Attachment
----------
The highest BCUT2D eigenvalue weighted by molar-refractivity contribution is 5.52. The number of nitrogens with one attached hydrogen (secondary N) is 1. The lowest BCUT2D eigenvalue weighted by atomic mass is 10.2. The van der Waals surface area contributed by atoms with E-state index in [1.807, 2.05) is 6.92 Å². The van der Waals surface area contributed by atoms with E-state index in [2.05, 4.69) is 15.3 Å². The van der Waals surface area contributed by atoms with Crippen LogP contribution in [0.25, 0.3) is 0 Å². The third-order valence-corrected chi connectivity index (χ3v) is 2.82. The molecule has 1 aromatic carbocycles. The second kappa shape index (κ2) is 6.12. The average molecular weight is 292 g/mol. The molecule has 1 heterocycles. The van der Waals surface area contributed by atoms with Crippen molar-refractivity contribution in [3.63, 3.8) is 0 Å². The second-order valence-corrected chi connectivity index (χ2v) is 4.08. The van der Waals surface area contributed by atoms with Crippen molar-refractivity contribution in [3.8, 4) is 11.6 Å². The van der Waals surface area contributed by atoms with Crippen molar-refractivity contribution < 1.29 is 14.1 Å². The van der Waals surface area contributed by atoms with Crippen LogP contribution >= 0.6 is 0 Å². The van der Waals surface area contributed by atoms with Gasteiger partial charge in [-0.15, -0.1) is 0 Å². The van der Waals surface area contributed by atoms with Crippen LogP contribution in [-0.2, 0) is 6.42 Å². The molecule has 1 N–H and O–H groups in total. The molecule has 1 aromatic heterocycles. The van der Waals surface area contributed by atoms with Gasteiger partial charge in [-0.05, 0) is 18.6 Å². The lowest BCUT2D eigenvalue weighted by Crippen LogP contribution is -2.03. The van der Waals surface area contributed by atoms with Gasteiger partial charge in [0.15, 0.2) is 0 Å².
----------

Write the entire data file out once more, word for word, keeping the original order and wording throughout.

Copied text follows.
The highest BCUT2D eigenvalue weighted by molar-refractivity contribution is 5.52. The number of nitrogens with one attached hydrogen (secondary N) is 1. The lowest BCUT2D eigenvalue weighted by atomic mass is 10.2. The van der Waals surface area contributed by atoms with E-state index in [1.807, 2.05) is 6.92 Å². The van der Waals surface area contributed by atoms with E-state index in [2.05, 4.69) is 15.3 Å². The van der Waals surface area contributed by atoms with Crippen LogP contribution in [0.25, 0.3) is 0 Å². The third-order valence-corrected chi connectivity index (χ3v) is 2.82. The molecule has 1 aromatic carbocycles. The second kappa shape index (κ2) is 6.12. The average molecular weight is 292 g/mol. The molecule has 1 heterocycles. The van der Waals surface area contributed by atoms with Crippen molar-refractivity contribution in [3.63, 3.8) is 0 Å². The second-order valence-corrected chi connectivity index (χ2v) is 4.08. The van der Waals surface area contributed by atoms with Crippen molar-refractivity contribution in [3.8, 4) is 11.6 Å². The van der Waals surface area contributed by atoms with Crippen molar-refractivity contribution < 1.29 is 14.1 Å². The van der Waals surface area contributed by atoms with Crippen LogP contribution >= 0.6 is 0 Å². The van der Waals surface area contributed by atoms with Gasteiger partial charge in [-0.15, -0.1) is 0 Å². The van der Waals surface area contributed by atoms with Crippen LogP contribution in [-0.2, 0) is 6.42 Å². The molecule has 1 N–H and O–H groups in total. The molecule has 1 aromatic heterocycles. The van der Waals surface area contributed by atoms with Gasteiger partial charge in [-0.05, 0) is 18.6 Å². The lowest BCUT2D eigenvalue weighted by Crippen LogP contribution is -2.03. The van der Waals surface area contributed by atoms with Gasteiger partial charge in [0.15, 0.2) is 0 Å².